Professors bullied into silence as students cry transphobia

Feminist academics say that organised groups are using university complaints procedures to stifle debate on campus
Ewan Somerville and Sian Griffiths | The Sunday Times | August 17 2019

More than a dozen academics, including several leading feminist professors, fear their freedom of speech is being silenced by students complaining they are transphobic.

They include Selina Todd, a professor of modern history at Oxford, and Kate Newey, professor of theatre history at Exeter. Rosa Freedman, professor of law conflict and global development, is believed to be under scrutiny at Reading University, and Kathleen Stock, professor of philosophy, has faced several formal complaints organised by students at Sussex. Some of the women, along with other academics, say questioning of transgender policies is being censored on campus.

Typical LGBT policies adopted by universities include the use of gender-neutral pronouns such as them/they and “ey” and “zie” as well as support for gender-neutral lavatories and changing rooms…

"More than a dozen academics, including several leading feminist professors, fear their freedom of speech is being silenced by students complaining they are transphobic.

They include Selina Todd, a professor of modern history at Oxford, and Kate Newey, professor of theatre history at Exeter. Rosa Freedman, professor of law conflict and global development, is believed to be under scrutiny at Reading University, and Kathleen Stock, professor of philosophy, has faced several formal complaints organised by students at Sussex. Some of the women, along with other academics, say questioning of transgender policies is being censored on campus.

Typical LGBT policies adopted by universities include the use of gender-neutral pronouns such as them/they and “ey” and “zie” as well as support for gender-neutral lavatories and changing rooms for those transitioning. Some universities also support the idea that people should be able to self-identify as male or female.

Todd, vice-principal of St Hilda’s College, Oxford, initially faced a complaint backed by a Facebook petition about comments she had made on social media. That grievance was dismissed by the university. Now, however, she has been told by students she will face a campaign in the autumn for her to be sacked.

“It is intimidating and isolating,” Todd said. “The view of these activists is that anyone who feels themselves to be a woman should be allowed to call themselves such. Questioning that desire is seen as hate speech that could be harmful. To me that is censorship.”

Stock says she has faced several “formal complaints against me organised by students, using public student Facebook groups to co-ordinate activity”. Now she is compiling cases of other academics who have had to defend themselves to their employers.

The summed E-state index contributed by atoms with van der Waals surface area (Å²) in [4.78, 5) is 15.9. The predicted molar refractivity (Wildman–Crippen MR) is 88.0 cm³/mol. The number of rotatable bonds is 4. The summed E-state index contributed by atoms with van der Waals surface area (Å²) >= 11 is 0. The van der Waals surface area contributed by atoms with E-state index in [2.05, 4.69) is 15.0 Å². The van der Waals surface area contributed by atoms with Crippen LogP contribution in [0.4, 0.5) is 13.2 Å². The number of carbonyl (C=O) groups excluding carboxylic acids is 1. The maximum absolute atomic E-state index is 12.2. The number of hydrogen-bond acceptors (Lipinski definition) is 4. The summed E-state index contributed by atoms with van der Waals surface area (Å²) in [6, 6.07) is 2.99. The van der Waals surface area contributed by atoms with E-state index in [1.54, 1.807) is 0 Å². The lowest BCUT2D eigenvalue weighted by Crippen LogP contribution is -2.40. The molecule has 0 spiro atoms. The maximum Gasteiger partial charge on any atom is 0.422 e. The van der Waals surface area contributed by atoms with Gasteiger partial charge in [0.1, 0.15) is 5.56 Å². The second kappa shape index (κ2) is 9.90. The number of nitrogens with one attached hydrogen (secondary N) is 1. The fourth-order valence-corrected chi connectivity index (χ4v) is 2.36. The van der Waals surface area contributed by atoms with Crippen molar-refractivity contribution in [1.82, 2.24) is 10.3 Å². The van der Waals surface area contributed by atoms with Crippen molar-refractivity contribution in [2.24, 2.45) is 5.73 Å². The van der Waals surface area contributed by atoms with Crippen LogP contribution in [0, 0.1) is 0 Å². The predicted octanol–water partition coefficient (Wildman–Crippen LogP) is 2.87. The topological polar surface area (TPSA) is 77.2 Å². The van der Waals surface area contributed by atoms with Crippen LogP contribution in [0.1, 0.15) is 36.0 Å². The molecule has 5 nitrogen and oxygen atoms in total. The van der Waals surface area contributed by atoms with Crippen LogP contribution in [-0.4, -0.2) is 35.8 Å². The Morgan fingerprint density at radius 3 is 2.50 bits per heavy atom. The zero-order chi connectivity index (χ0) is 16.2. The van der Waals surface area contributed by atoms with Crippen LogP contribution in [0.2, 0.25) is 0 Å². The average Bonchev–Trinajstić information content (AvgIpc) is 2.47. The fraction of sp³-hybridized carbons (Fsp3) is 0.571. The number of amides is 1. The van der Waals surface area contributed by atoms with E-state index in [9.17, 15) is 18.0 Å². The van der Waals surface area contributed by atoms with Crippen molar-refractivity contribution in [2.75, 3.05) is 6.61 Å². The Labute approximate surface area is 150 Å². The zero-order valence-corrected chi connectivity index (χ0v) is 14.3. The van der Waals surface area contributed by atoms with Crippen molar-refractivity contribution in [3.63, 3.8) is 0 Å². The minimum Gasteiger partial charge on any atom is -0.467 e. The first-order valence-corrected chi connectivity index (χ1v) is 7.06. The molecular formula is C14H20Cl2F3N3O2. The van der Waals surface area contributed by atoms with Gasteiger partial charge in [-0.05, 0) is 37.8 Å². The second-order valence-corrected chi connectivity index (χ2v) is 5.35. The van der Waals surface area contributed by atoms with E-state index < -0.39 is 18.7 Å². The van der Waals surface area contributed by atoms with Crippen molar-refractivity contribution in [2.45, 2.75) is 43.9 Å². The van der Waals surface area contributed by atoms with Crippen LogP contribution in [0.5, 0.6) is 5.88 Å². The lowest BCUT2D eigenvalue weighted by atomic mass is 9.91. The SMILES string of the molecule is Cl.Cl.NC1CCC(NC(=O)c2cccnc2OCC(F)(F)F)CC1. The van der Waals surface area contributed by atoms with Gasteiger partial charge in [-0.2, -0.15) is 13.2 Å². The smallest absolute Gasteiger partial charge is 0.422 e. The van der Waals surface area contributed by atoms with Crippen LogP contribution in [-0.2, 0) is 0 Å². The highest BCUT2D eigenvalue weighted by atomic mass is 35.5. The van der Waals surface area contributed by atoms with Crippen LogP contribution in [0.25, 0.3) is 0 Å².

“I know of at least a dozen cases of students complaining to university managers about lecturers’ alleged ‘transphobia,’” she said. “In the face of this, it is tempting to many to just keep their heads down — including me. Yet this is a disaster. We desperately need scrutiny of emerging social, legal, medical, and sports policies in this area.”

Freedman is understood to be under investigation after students and members of the public alleged that her social media activity made her a danger to trans students. The academic denies transphobia. When contacted this week, she declined to confirm or deny whether proceedings were ongoing at her university.

Newey was placed under the microscope last year after students complained about tweets she had posted about the rights of women. “The university jumped straight to a formal complaint procedure,” she said. Several months later it decided against disciplinary action.

“It was stressful. I was told I couldn’t talk to anyone about it,” Newey said.

At Huddersfield University, a PhD researcher is under investigation after a student complained that his Twitter account was “transphobic”. Jonathan Best, 49, denies the allegation and says the complaints procedure is being used to stifle his academic freedom. “I am being bullied into silence,” he said.

Associate professor Chloë Houston, 39, who lectures in early modern drama at Reading University, escaped a formal investigation, but says her superiors had to address allegations from students that she was “breaching a safe space” for trans students simply by her presence.

“I only learnt about the complaints when the students concerned tweeted about having met the head of department . . . with concerns my department would no longer be a safe space for trans students,” she explained.

A spokesman for Huddersfield said it would be inappropriate to comment. Reading, Oxford, Exeter and Sussex universities said they were obliged to investigate any complaints, particularly in relation to discrimination and the equality act, and supported fostering a diverse and trans-friendly culture."